There's not a much bigger impression new King Country coach Kurt McQuilkin could make than guiding his team to Ranfurly Shield glory.
It would be safe to assume he would never have to pay for a drink in the area for the rest of his life.
McQuilkin has not yet coached his side in a match, and his second game in charge will be the shield challenge against Taranaki in Inglewood on July 27.
Preparations for the game are coming together well for the Rams, with a group of about 30 players training together once a month since January and twice a month more recently.
The squad will be reduced to 25 or 26 for a pre-season clash against Wanganui in Taihape next Wednesday before it is whittled down for the shield challenge.
McQuilkin, who used to play for King Country, went on to play five tests for Ireland between 1996-1997, and the former centre has been in Ireland for the last 15 years after taking up coaching.
After helping coach Leinster to win the Heineken Cup in 2009, McQuilkin came back to New Zealand the following year and felt he needed a break from rugby for a while, so "took in the scenery round the King Country rugby fraternity".
"I guess the big reason for coming back was my family, we wanted to give our two little girls that sort of outdoor lifestyle for a while too," McQuilkin said of his and his Irish wife's plans.
"The position came up after last year's not great season and I spoke to [assistant coach] Paul Mitchell and said: `Do you fancy it?' and we thought: `Yeah, what the hell, we'll give it a go'."
"I know for myself coming out of that professional environment into a sort semi/amateur scene again, you have to be very wary that these guys aren't getting paid big bucks and you don't have them six days of the week," McQuilkin said of the change. "You've got to cater your sessions to that and also try not to over-burden them too much with the technical sides of the game. I love their attitude, they're playing it for the right reason."
All of Taranaki's Super Rugby players will be rested for the first challenge of the season, but McQuilkin knows they'll still put out "a hell of a side".
"We'll go in as rank outsiders, and rightly so, but we're looking forward to the challenge in what will be probably our players' biggest game of their rugby careers," McQuilkin said.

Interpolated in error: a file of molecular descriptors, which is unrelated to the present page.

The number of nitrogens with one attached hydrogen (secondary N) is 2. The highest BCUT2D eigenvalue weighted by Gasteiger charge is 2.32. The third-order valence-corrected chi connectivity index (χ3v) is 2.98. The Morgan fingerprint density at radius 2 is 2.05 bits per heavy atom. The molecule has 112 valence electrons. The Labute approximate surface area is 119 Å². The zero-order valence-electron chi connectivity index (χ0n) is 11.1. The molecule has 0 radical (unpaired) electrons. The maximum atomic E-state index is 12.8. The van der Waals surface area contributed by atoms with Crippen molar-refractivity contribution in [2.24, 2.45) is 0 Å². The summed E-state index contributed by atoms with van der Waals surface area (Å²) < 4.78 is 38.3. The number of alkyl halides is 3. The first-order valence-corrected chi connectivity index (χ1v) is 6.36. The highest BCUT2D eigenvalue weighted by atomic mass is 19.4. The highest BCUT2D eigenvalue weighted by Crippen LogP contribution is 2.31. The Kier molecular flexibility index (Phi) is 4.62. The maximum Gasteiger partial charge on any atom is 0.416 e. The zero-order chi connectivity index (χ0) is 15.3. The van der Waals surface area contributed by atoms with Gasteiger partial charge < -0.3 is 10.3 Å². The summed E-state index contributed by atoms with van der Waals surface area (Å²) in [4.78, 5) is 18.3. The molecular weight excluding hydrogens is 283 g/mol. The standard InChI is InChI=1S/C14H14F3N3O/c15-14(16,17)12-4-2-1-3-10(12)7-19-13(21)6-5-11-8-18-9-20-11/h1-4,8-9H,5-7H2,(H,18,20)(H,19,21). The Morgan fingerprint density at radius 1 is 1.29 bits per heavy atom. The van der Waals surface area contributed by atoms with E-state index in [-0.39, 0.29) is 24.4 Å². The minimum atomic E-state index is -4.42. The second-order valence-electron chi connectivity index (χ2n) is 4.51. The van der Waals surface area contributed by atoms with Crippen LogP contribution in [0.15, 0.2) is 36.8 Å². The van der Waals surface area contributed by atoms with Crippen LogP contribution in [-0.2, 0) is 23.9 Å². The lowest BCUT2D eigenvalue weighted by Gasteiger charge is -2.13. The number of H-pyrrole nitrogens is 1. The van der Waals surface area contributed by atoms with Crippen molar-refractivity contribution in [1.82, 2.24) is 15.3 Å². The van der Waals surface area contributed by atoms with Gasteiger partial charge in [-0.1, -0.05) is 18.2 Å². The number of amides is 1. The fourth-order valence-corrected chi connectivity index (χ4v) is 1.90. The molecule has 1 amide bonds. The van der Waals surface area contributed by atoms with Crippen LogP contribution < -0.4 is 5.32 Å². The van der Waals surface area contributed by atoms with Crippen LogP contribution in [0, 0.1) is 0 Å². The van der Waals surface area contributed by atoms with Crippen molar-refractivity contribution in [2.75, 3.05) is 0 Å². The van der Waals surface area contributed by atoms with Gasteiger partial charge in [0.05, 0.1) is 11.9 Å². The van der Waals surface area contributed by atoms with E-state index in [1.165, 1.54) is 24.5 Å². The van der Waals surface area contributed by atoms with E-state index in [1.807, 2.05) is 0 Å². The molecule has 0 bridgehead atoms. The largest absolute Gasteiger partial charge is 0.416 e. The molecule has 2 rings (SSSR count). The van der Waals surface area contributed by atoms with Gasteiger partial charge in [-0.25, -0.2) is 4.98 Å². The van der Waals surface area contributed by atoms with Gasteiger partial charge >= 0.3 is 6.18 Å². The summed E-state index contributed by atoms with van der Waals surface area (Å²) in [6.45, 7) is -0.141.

King Country will use their full quota of two players of origin and two loan players this season, one of which will be 36-year-old former Samoa international Tanner Vili, with the fullback/first five-eighth having played for the Rams in 2010 andhas headed to Japan each off-season to coach.
McQuilkin said at this stage he was making sure his players weren't getting "too over-amped" about the shield challenge, and wanted to focus on Wanganui first.
"But once we get that game out of the way it's all about what a great occasion it's going to be and what a great honour it will be for these King Country players to have a shield challenge," he said.
"It's steeped in history, it's steeped in the odd upset too, which gives us a bit of a boost."
Plenty of work has been done on fitness and around the contact area, both offensively and defensively, so King Country can give themselves a shot of getting off their line and winning the collisions, particularly early on.
"We'll be looking to get into them early on, get in their faces, and just see what happens," McQuilkin said.
"We're just going to go out there and the pressure's going to be on Taranaki, they're the red hot favourites, we've just got to front up and play to our systems and make sure we play for each other."
- © Fairfax NZ News